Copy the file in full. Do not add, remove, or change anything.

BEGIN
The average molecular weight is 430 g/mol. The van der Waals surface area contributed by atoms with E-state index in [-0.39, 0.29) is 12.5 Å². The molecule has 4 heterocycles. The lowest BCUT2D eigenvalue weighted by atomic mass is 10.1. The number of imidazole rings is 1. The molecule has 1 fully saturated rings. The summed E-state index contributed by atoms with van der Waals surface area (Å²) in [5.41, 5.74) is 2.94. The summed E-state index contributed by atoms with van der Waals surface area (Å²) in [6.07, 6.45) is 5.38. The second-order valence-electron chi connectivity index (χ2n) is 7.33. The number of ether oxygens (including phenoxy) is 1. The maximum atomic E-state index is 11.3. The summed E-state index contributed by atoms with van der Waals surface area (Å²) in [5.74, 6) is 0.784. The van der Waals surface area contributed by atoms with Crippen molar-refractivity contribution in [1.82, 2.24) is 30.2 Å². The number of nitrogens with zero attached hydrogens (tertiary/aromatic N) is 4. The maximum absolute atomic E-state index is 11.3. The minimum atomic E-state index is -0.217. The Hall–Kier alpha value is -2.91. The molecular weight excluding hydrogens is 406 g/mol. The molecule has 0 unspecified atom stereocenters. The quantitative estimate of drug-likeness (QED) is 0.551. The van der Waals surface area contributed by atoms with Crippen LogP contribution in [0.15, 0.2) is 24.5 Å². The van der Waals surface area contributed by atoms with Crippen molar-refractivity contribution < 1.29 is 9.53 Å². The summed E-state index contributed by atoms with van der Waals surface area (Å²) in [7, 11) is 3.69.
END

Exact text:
The average molecular weight is 430 g/mol. The van der Waals surface area contributed by atoms with E-state index in [-0.39, 0.29) is 12.5 Å². The molecule has 4 heterocycles. The lowest BCUT2D eigenvalue weighted by atomic mass is 10.1. The number of imidazole rings is 1. The molecule has 1 fully saturated rings. The summed E-state index contributed by atoms with van der Waals surface area (Å²) in [5.41, 5.74) is 2.94. The summed E-state index contributed by atoms with van der Waals surface area (Å²) in [6.07, 6.45) is 5.38. The second-order valence-electron chi connectivity index (χ2n) is 7.33. The number of ether oxygens (including phenoxy) is 1. The maximum atomic E-state index is 11.3. The summed E-state index contributed by atoms with van der Waals surface area (Å²) in [5.74, 6) is 0.784. The van der Waals surface area contributed by atoms with Crippen molar-refractivity contribution in [1.82, 2.24) is 30.2 Å². The number of nitrogens with zero attached hydrogens (tertiary/aromatic N) is 4. The maximum absolute atomic E-state index is 11.3. The minimum atomic E-state index is -0.217. The Hall–Kier alpha value is -2.91. The molecular weight excluding hydrogens is 406 g/mol. The molecule has 0 unspecified atom stereocenters. The quantitative estimate of drug-likeness (QED) is 0.551. The van der Waals surface area contributed by atoms with Crippen LogP contribution in [0.15, 0.2) is 24.5 Å². The van der Waals surface area contributed by atoms with Crippen molar-refractivity contribution < 1.29 is 9.53 Å². The summed E-state index contributed by atoms with van der Waals surface area (Å²) in [7, 11) is 3.69.